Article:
Complete curfew here in Turkey started on Easter Sunday. The only people I could visit were those in my own building. So I brought Easter gifts to three families. This has led to a closer relationship with them, and I was thrilled to receive some freshly baked bread from one.
Bread is important, almost sacred, in this culture. Like water, it signifies life. You never drop bread on the ground. If by mistake someone does, the next passer-by will pick it up and put it on a windowsill so that it is not trampled.
Let’s pray that the Bread of Life will be what gives new life and lasting nourishment to the many hungry souls around us. Praise God, we are beginning to see this happen during the COVID-19 pandemic.
Fruit from the Bread of Life
Efforts to get the Word out through online ministry have greatly increased, with much fruit. One young man involved in a youth ministry told me that their website has grown from 1,000 to 1,800 subscribers during the outbreak. At least 50 have started reading the Bible seriously and have come to believe. Through the website many of them have been connected to churches, and several believers who had grown cold have also come back to the Lord.
… at least 50 have started reading the Bible seriously and have come to believe
What is so encouraging, is that the majority involved in these online ministries, including this man, are second generation believers. They were children or teenagers when I first moved here fourteen years ago. It shows how much the church has grown in depth and maturity, though numbers are still very low. We are also excited to see that several in these key ministries attended seminars from our theological training programme.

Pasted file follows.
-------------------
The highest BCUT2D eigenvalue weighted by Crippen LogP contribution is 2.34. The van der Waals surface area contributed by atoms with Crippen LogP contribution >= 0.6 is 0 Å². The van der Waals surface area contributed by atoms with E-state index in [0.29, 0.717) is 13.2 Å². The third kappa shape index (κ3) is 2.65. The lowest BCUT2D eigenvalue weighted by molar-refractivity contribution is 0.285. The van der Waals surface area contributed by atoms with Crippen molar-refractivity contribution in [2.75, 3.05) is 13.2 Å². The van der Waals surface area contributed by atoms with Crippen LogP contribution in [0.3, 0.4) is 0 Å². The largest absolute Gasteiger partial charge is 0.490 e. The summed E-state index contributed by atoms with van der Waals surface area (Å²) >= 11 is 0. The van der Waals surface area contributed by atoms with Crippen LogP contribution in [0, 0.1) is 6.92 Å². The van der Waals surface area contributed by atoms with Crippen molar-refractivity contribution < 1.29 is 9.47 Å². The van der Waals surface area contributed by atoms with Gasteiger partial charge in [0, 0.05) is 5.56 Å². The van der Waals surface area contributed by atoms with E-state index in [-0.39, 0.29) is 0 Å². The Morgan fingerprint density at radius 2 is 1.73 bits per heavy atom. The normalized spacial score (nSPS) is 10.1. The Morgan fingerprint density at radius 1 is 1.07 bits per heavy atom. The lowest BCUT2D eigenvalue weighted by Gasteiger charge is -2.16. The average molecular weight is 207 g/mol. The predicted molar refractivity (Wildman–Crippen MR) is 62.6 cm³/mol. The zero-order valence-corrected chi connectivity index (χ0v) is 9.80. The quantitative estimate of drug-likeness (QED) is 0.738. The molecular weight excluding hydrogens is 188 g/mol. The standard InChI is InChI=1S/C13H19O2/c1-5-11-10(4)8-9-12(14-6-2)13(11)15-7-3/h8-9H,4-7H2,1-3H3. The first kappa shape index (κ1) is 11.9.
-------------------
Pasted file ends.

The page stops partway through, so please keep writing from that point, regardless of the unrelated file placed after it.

In John we read that “(Caiaphas) being high priest that year … prophesied that Jesus would die for the nation, and not for that nation only, but also that he would gather together in one the children of God who were scattered abroad.” (John 11: 51-52). I have been thinking a lot about why it is so hard for the church not to meet. It is not just because we naturally miss our friends. It is against the very nature of the church, by definition, the gathered people of God. Many verses mention the gathering together of God’s people including, surprisingly, these words of Caiaphas. And yet, in Acts 8, in a time of persecution, we see the Lord use the scattering of the church to spread the Word.
Scattering yet spreading
We are seeing the Lord use this time for good. As well as leading us to focus on neighbours (like those in my building), and the fruit from online ministries, our prayer life has grown. People have joined midweek meetings, a youth night of prayer, and a ladies daily prayer group – all online.
The virus has helped us to see our dependence on God for every breath. There is much to pray for, as we ask for spiritual and physical healing for unwell friends and relatives. Please pray for online ministries here, and that the church will use this time to grow in their faith and be equipped to disciple new believers.
A UFM mission partner working as a teacher in Turkey
*Some names and identities have been changed in this article.